Wasted Words

By: Staci Hart


“Tell me stuff.”

I made a face, not wanting to admit defeat, but I was pretty sure I wouldn’t pick it up again. “It’s kinda … science-y.”

Her smile fell, slipping into a pout. “Dangit, I really thought this one would be it. I mean, it’s a major motion picture, for goodness sake.” She flicked the bookmark. “You did good on this one. Look how far you made it.”

“It’s not the book,” I said in encouragement. “It’s just me. I think I just don’t like to read.”

She rolled her eyes. “Everyone likes to read. You just have to find a book that turns you on.”


I raised an eyebrow, and a flush blossomed across her cheeks as she looked up at me.

“Not like that, perv.” She laughed and socked me in the arm to divert her embarrassment. “Imaginatively. Everybody has that one book, that first book that just, like … unlocks their brain.”

I sank a little deeper in the couch. “So what was yours?”

“The Hobbit,” she said without hesitation and propped her feet on the coffee table. “It was the first novel I read that wasn’t written specifically for kids, and once I read it, I devoured everything I could get my hands on, even sneaking some of my mom’s novels. The ones on the high shelf. With penetration.”

I laughed as she continued on.

“Some kids played baseball and rode bikes. I read books. Books were what I asked for for Christmas and birthdays. They were what I spent my allowance on.”

“I think that’s the best use of allowance that I’ve ever heard. I blew mine on baseball cards and Bomb Pops on the ice cream truck.”

She shrugged. “I was weird, but so were my parents. I think it’s just an Emerson thing. But I didn’t really care, you know? I lived a thousand lives to escape from real life, because real life is boring and shitty. There’s no adventure, not like we get with Tolkien or Lewis. It’s fun to escape into a book, and I want you to experience it, so back to the drawing board we’ll go.” She picked the book up with a sigh, her fingers grazing my thigh without a thought, and she shook her head at it. “I really thought I had it this time.”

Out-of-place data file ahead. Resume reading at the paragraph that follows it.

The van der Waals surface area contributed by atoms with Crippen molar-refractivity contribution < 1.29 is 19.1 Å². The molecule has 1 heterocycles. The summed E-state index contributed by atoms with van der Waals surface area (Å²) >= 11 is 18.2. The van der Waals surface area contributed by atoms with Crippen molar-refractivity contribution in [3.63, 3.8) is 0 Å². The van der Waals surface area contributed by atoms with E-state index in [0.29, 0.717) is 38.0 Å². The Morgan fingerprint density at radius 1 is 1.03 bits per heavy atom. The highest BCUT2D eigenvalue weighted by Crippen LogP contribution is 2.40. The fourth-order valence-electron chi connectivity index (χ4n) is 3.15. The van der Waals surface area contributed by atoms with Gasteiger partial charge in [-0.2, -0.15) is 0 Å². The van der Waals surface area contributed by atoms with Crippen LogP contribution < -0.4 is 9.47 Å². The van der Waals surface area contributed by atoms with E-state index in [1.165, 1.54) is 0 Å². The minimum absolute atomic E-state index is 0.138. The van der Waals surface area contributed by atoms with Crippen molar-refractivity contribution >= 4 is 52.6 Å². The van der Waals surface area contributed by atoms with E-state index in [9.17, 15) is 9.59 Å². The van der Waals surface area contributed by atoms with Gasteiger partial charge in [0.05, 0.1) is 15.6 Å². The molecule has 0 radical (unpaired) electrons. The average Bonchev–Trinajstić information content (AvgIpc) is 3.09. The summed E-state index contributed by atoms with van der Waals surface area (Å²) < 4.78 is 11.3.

“I bet next time will be the one.”

She patted my knee and gave me a patronizing smile. “You’re sweet.”

She settled back into the couch and sank a little into the crack of the cushions. Her thigh was pressed against mine from hip to knee, and she let out a sigh. I echoed her with a sigh of my own, comforted by her warm body against mine.

“Damn, it feels good to sit down,” she said, leaning into me a little more.

“I bet.” Instinctively, I wanted to put my arm around her, but stopped myself. “Still not used to being on your feet so much?”

“Does one ever really get used to that?”

“Dunno. I figured they’d have to, right?”

“Well, if it happens, I’m not there yet. I spent most of my time managing the comic book store from the comfort of a stool behind the register. Even when we did inventory, I sat on that stool. A tired butt I can handle, but tired feet are the worst.”

I chuckled.

“Tomorrow is another long one — a meeting with everyone in the morning, managing all day, and then singles night that night. You’re still coming, right?”

“Only for you,” I answered, and that was true, even though it was sure to be a good time. I wasn’t the most social creature these days. For a long time, really. But with Cam, it was always easy.

“It makes me feel better that you’ll be there.”

“How come? You’ve got this locked with your eyes closed.”

“I dunno. You just make it easier. Like my magic feather.” She smiled up at me, and the apples of her cheeks touched the frames of her glasses.

I nudged her with my shoulder, smiling back. “Same here.”

“Anyway. I think this one will be even better than the last. Everyone loves dressing up, and dressing up as comic characters is the absolute best kind of dressing up. Is your costume settled?”

I nodded. “Just put the finishing touches on my shield.”

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